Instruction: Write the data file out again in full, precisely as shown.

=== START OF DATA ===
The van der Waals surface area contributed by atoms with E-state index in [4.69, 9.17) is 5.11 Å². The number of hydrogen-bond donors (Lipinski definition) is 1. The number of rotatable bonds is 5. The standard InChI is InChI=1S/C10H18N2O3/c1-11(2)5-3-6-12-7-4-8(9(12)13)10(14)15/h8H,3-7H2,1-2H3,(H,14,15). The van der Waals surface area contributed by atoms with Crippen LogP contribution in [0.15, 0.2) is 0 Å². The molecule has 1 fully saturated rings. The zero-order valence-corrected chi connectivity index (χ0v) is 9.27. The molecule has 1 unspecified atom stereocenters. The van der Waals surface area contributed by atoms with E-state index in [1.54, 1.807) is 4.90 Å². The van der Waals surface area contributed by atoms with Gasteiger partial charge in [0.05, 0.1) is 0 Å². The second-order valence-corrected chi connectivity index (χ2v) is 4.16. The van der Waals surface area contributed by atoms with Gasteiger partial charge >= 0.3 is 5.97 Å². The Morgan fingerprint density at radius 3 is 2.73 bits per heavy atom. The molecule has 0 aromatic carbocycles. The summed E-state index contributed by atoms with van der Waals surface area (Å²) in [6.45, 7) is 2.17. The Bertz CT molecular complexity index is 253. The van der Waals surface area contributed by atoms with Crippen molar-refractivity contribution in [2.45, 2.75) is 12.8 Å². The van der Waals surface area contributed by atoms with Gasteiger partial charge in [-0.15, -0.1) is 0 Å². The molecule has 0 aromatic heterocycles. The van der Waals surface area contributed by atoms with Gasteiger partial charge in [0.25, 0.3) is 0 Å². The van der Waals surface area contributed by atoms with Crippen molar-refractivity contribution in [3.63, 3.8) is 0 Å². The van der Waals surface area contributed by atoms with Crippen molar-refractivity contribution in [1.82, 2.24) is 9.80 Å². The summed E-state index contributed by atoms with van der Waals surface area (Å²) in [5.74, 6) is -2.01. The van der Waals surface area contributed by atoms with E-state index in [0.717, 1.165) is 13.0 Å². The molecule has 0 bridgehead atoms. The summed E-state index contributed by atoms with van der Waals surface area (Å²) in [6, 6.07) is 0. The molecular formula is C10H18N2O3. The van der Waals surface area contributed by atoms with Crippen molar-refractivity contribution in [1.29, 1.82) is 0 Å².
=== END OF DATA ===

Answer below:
The van der Waals surface area contributed by atoms with E-state index in [4.69, 9.17) is 5.11 Å². The number of hydrogen-bond donors (Lipinski definition) is 1. The number of rotatable bonds is 5. The standard InChI is InChI=1S/C10H18N2O3/c1-11(2)5-3-6-12-7-4-8(9(12)13)10(14)15/h8H,3-7H2,1-2H3,(H,14,15). The van der Waals surface area contributed by atoms with Crippen LogP contribution in [0.15, 0.2) is 0 Å². The molecule has 1 fully saturated rings. The zero-order valence-corrected chi connectivity index (χ0v) is 9.27. The molecule has 1 unspecified atom stereocenters. The van der Waals surface area contributed by atoms with E-state index in [1.54, 1.807) is 4.90 Å². The van der Waals surface area contributed by atoms with Gasteiger partial charge in [0.05, 0.1) is 0 Å². The second-order valence-corrected chi connectivity index (χ2v) is 4.16. The van der Waals surface area contributed by atoms with Gasteiger partial charge >= 0.3 is 5.97 Å². The Morgan fingerprint density at radius 3 is 2.73 bits per heavy atom. The molecule has 0 aromatic carbocycles. The summed E-state index contributed by atoms with van der Waals surface area (Å²) in [6.45, 7) is 2.17. The Bertz CT molecular complexity index is 253. The van der Waals surface area contributed by atoms with Crippen molar-refractivity contribution in [2.45, 2.75) is 12.8 Å². The van der Waals surface area contributed by atoms with Gasteiger partial charge in [-0.15, -0.1) is 0 Å². The molecule has 0 aromatic heterocycles. The van der Waals surface area contributed by atoms with Gasteiger partial charge in [0.25, 0.3) is 0 Å². The van der Waals surface area contributed by atoms with Crippen molar-refractivity contribution in [3.63, 3.8) is 0 Å². The van der Waals surface area contributed by atoms with Crippen molar-refractivity contribution in [1.82, 2.24) is 9.80 Å². The summed E-state index contributed by atoms with van der Waals surface area (Å²) in [5.74, 6) is -2.01. The van der Waals surface area contributed by atoms with E-state index in [0.717, 1.165) is 13.0 Å². The molecule has 0 bridgehead atoms. The summed E-state index contributed by atoms with van der Waals surface area (Å²) in [6, 6.07) is 0. The molecular formula is C10H18N2O3. The van der Waals surface area contributed by atoms with Crippen molar-refractivity contribution in [1.29, 1.82) is 0 Å².